Which Bond film is the most intellectually and/or emotionally engaging?

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  • Posts: 11,189
    The bumping into Tracey at the rink is very contrived but we forgive it.
  • GBFGBF
    Posts: 3,195
    NicNac wrote: »
    GBF wrote: »
    With regard to the love story in OHMSS I do not only have concerns with regard to Bond's unfaithfull behaviour on Piz Gloria but I also feel that the beginning of it (after the bull fight scene) really comes out of nowhere and becomes somewhat of a romantic cliche. I mean there is this desperate woman who has no interest in (a really wooden and uncharismatic) Bond and then out of the sudden falls for him. There should have been some development towards that moment that I am just missing. I really like all that romantic stuff that happens from the barn scene onwards and the ending is just superb. But the overall development of the love story is not really convincing.

    Bond had saved her twice for no reason other than compassion. This person has entered her life who really seems to care for her. Behind her business like façade she has feelings for him because of what he's done for her. And then at the bull fighting she thinks it was all just a business transaction after all and runs off. Bond realises at that moment that he really does care about her.

    And they do the soft focus stuff, gaze adoringly into each others eyes, buy the engagement ring, and then Bond goes off and screws a bunch of girls whilst under deep cover. Hmm.
    He bumps into Tracy after escaping, but if he hadn't, what then? No cow barn to cement their love. Would he have felt the same if he had escaped himself and gone back to her?

    That is my complaint, too. The love story just evolves very strangely and is rather incidently. It just does not feel right to me. The development feels unnatural. They could have made it better if they:

    actually get rid of the whole mental illness issue because this aspects disappears anyway after the first 30 minutes which is just bizarre.

    instead let the two fall in love during the first act but explain the main conflict: Bond is a special agent who actually cannot live a normal live and have a relationship. When Bond tells Tracy that he goes on his mission to Piz Gloria, she says she does not want to go on like this. Or he tells her that there is no future for the two since it would be too dangerous for her.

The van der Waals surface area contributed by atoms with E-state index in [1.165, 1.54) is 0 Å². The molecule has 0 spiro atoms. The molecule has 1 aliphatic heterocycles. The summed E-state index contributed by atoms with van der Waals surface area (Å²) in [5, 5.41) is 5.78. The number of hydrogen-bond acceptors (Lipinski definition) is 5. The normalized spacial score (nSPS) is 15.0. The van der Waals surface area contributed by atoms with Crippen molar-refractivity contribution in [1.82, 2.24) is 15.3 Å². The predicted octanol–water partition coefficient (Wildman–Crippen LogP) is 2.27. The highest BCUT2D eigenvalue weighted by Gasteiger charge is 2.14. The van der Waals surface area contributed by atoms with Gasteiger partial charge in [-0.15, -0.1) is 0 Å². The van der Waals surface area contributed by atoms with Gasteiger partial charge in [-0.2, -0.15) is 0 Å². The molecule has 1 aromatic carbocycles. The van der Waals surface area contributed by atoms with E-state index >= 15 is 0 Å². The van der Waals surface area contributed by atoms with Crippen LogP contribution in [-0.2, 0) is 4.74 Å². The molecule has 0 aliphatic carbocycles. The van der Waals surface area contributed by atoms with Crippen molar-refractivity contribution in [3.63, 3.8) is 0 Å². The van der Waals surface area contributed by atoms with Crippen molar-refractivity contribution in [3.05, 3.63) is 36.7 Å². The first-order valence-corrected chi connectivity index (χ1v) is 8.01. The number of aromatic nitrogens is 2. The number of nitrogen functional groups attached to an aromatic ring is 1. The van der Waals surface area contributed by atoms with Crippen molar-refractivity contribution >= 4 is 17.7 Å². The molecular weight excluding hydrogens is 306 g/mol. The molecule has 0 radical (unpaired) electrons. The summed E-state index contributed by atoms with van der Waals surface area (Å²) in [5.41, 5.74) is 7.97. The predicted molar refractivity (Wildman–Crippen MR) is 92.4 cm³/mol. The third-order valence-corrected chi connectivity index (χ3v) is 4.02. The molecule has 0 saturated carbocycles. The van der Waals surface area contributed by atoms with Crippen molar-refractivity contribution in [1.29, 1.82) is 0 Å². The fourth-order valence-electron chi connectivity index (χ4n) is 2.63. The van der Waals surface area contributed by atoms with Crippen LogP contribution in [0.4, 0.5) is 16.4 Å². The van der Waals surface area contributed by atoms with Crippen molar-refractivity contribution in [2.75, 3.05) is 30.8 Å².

Make Tracy watch after Bond. Hence it is actually more believable that she is not just incidently at the same place. She could have also hired someone at Piz Gloria to help Bond escape from Piz Gloria.

    When the two meet again Bond knows he made a mistake and now wants to change his life and quit mi6.... as it is shown in the wonderfull barn scene.

    Everything after that is made well in the film.
  • NicNac wrote: »
    GBF wrote: »
    With regard to the love story in OHMSS I do not only have concerns with regard to Bond's unfaithfull behaviour on Piz Gloria but I also feel that the beginning of it (after the bull fight scene) really comes out of nowhere and becomes somewhat of a romantic cliche. I mean there is this desperate woman who has no interest in (a really wooden and uncharismatic) Bond and then out of the sudden falls for him. There should have been some development towards that moment that I am just missing. I really like all that romantic stuff that happens from the barn scene onwards and the ending is just superb. But the overall development of the love story is not really convincing.

    Bond had saved her twice for no reason other than compassion. This person has entered her life who really seems to care for her. Behind her business like façade she has feelings for him because of what he's done for her. And then at the bull fighting she thinks it was all just a business transaction after all and runs off. Bond realises at that moment that he really does care about her.

    And they do the soft focus stuff, gaze adoringly into each others eyes, buy the engagement ring, and then Bond goes off and screws a bunch of girls whilst under deep cover. Hmm.
    He bumps into Tracy after escaping, but if he hadn't, what then? No cow barn to cement their love. Would he have felt the same if he had escaped himself and gone back to her?

    Yes I think so. The Louis Armstrong montage is convincing enough for me, especially at the end in the taxi. Great acting from the pair of them.
  • edited September 2016 Posts: 11,189
    That end bit in the taxi is really good. That's what I really like about the whole Laz/Rigg romance. The expressions of affection and little gestures (Laz wiping Rigg's eyes at the wedding) don't feel overplayed.
  • bondjamesbondjames You were expecting someone else?
    Posts: 23,883